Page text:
The Religion of Islam
and the development of its laws and ordinances
Islám is a major world religion, promulgated by Muhammad in the 7th century AD. The word Islám, meaning “surrender”, illuminates the fundamental religious idea of Islám -- that a Muslim accepts “surrender to the will of God”. God (Alláh) is viewed as creator, sustainer, and restorer of the creation. His will, which man must submit, is made known through the Qur’án, which He revealed to His messenger, Muhammad.
Retaining its emphasis on an uncompromising monotheism and a strict adherence to certain essential religious practices, the religion taught by Muhammad to a small group of followers spread rapidly through the Middle East to Africa, Europe, the Indian subcontinent, the Malay Peninsula, and China. His teachings are considered to consummate and abrogate the revelation attributed to earlier prophets.
According to the Qur’án, about 610 AD, at the age of 40, Muhammad had a vision of a majestic being (angel Gabriel) and heard a voice saying to him, “You are the Messenger of God.” This marked the beginning of his Prophethood. From this time, at frequent intervals until his passing, he received revelation -- that is, verbal messages that he believed came directly from God. Sometimes these were kept in memory by Muhammad and his followers, and sometimes they were written down. About 650 AD they were collected and written in the form that has endured.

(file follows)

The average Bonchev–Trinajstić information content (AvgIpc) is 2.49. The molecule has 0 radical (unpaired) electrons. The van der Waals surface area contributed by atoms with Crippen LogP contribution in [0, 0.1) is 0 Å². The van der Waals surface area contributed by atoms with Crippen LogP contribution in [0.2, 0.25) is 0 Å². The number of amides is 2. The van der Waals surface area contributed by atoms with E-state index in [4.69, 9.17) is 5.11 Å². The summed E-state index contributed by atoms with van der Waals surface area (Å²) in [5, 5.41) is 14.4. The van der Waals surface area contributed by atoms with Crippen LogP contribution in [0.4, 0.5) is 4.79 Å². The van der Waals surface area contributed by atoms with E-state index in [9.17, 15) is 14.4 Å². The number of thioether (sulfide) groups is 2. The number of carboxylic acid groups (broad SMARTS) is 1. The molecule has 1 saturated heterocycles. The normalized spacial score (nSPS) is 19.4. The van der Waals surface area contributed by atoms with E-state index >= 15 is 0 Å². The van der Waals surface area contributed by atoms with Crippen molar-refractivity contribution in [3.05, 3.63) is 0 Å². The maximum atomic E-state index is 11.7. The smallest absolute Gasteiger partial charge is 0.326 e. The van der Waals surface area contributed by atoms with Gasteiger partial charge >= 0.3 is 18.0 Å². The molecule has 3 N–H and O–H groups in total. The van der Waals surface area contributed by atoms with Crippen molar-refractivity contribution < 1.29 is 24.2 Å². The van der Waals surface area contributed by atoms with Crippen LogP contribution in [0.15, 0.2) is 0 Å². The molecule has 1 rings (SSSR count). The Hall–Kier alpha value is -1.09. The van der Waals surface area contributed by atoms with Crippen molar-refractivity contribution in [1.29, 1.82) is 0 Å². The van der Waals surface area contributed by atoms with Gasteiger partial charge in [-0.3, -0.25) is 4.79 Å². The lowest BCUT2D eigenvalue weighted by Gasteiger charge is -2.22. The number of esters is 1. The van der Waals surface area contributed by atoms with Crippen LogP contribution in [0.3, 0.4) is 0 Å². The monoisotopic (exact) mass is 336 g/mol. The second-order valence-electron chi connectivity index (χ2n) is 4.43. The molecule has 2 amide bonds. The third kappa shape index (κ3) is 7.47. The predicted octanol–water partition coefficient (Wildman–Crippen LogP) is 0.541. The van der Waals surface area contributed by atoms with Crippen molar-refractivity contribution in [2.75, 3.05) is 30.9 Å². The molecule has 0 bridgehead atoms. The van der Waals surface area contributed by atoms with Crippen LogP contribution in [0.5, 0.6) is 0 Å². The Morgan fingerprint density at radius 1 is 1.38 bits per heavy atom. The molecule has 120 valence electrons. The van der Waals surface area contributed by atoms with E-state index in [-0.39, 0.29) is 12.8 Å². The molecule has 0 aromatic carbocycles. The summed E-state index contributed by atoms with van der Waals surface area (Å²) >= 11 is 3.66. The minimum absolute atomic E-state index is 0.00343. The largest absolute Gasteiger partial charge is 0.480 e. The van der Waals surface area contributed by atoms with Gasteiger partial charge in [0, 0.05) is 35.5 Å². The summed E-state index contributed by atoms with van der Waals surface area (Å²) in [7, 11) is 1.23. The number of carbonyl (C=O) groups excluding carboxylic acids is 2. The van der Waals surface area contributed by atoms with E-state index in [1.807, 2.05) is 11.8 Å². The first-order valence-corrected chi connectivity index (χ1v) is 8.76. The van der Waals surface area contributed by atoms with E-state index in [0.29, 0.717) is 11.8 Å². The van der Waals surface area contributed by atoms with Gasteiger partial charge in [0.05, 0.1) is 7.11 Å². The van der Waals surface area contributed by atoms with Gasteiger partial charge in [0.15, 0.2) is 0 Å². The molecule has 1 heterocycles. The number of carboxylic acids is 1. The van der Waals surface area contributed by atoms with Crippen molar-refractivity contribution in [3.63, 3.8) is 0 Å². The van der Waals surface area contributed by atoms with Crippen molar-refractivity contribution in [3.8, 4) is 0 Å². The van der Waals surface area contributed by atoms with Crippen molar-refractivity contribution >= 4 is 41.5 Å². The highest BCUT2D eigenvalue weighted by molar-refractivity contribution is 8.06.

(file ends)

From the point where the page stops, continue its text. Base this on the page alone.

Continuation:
For a detailed study of the life of Prophet Muhammad, reader is referred to Muhammad and the Course of Islám, by Hasan Balyuzi. This book is one of the best scholarly-researched and authentic narratives on the history of Islám.
1. Sources of Islámic doctrinal and social views
Islámic doctrine, law, and thinking in general are based on 4 fundamental principles (Usul):
1. the Qur’án
2. the traditions (sunnah)